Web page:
The Miami Herald prints a pro-nuke editorial by Jeb Bush in today’s Miami Herald. The newspaper editors should have appended to the editorial an advisement whether Bush is a consultant to or would profit from investments in the nuclear industry.
This is an issue because only a few weeks ago, Jeb–Florida’s former two-term governor– refused to disclose the specific terms of his consulting contract with Lehman Brothers, the bond firm he joined shortly after leaving the governor’s mansion that sold the state of Florida billions of dollars of toxic junk debt. (As governor in 2002, Jeb presided over the State Administration Board that lost $335 million by investing in Enron, even as the company was in severe financial straits.)
Miami Herald readers deserve to know whether Bush would profit from the expansion of nuclear power, either as a consultant or investor in companies planning to profit from the new nuclear future.
Is he a paid consultant, for instance, like former EPA administrator Christine Todd Whitman who also is a regular visitor to Ocean Reef Club in Key Largo? Ocean Reef is scarcely ten miles from Florida Power Light’s Turkey Point power facility– literally at the edge of Biscayne National Park– where corporate executives are planning to spend $100 million just in the planning and permitting phase of its proposal to build two new nuclear reactors.
Earlier this month, FPL lobbyists pushed through the one roadblock that local government could have raised in Miami Dade County–a special use permit–and managed to gain the permit without disclosing any details on substantive issues like cooling water supply (where will it come from, in a time of chronic drought?) and fill pad material : FPL proposes to raise 300 acres some 20 feet high to accommodate the new nuclear reactors that in 50 to 100 years will be threatened by sea level rise.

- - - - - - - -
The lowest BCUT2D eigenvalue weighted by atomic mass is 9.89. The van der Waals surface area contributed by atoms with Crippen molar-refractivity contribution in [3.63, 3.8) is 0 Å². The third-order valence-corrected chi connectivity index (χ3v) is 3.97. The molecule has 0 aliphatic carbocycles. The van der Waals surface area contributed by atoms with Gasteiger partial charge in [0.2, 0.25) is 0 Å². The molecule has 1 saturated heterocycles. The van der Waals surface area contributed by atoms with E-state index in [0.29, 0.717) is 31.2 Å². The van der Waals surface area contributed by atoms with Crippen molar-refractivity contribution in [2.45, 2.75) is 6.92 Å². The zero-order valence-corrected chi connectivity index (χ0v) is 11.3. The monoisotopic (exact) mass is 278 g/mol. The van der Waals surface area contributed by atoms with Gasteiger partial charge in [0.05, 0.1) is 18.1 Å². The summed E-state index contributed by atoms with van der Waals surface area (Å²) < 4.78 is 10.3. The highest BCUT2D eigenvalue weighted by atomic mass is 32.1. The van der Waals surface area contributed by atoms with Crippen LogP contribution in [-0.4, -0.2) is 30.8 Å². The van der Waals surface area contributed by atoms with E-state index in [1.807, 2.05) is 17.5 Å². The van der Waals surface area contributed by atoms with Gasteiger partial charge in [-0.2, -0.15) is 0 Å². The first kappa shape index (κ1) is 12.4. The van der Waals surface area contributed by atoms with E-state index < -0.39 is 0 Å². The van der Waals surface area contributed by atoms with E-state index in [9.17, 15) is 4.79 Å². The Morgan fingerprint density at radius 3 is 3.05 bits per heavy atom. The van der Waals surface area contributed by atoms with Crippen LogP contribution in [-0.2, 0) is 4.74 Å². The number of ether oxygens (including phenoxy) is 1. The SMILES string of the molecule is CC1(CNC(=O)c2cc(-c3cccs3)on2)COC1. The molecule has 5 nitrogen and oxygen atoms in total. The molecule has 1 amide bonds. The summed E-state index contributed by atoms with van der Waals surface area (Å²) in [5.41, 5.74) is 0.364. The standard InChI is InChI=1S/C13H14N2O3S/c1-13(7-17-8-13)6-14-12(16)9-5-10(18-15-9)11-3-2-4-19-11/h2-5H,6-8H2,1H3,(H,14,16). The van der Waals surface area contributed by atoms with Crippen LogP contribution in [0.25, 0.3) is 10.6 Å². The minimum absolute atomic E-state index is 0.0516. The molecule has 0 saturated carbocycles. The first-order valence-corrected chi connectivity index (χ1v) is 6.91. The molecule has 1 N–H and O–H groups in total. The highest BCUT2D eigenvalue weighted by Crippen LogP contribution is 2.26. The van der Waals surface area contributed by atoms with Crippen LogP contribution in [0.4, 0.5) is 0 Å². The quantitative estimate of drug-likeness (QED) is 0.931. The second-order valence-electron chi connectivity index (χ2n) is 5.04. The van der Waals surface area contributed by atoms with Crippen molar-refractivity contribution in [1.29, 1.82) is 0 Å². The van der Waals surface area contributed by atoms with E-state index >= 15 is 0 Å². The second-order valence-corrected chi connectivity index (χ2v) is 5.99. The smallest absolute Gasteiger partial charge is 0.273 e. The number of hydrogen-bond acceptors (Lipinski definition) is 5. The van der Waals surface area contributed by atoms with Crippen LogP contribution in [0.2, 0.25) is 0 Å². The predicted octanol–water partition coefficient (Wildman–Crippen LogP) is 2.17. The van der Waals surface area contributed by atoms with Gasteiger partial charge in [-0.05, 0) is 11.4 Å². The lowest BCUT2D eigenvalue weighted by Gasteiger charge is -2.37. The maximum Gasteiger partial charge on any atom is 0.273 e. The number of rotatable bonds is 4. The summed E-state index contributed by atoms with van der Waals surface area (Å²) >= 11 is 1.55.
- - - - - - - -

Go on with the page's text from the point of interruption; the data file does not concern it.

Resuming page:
Did Jeb ever talk to Ocean Reef Club members about nuclear power? Did he talk to them about nuclear power, this week?
As governor, Jeb Bush was a ferocious advocate for the unsustainable growth that mars the Florida landscape. He was its biggest champion, with key fund raising advocates like Al Hoffman of WCI Communities paving his way to the governor’s mansion.
Now the costs are visible in high relief: today’s world-wide credit crisis that ties back to the influence of local production home builders in Florida on Jeb’s campaign trail.
So when Jeb Bush advocates a particular industry, precedent would lead to judicious questions about the nature of his involvement.
Yesterday Miami-based Lennar, one of the nation’s largest homebuilders, declared a loss of $1.25 billion in the fourth quarter of last year. The Herald reported today, “Lennar recorded a $852 million tax refund because of losses on land sales.” That’s not a bad refund for chaos inflicted on America’s landscapes.
Realize, that the price of land established by speculators like Lennar and its supply chain set the floor for purchases of environmentally sensitive land by the State of Florida, making sugar growers and big farmers who supported Jeb punch drunk with unrealized profit and deforming representative democracy in the process.
It is one thing to speculate and suppress caution with the Everglades: with nuclear power it is an different order of problem.
That is why nuclear power is the choice of last resort. It the choice after every option of public policy has been exhausted to conserve energy and reform the power grid, giving users the right to produce wherever possible and to sell back to the grid at the same rates they are charged.
The nation’s utilities are a long, long way from supporting market incentives to reform the energy grid. So, when you see everyone rush over to nuclear, you have to wonder who put the bet in and who is planning to cash out early.
Given Jeb Bush’s track record as governor, it is well within the range of probability that what you see, is not even close to the whole story.
ALAN FARAGO of Coral Gables, who writes about the environment and the politics of South Florida, can be reached at firstname.lastname@example.org.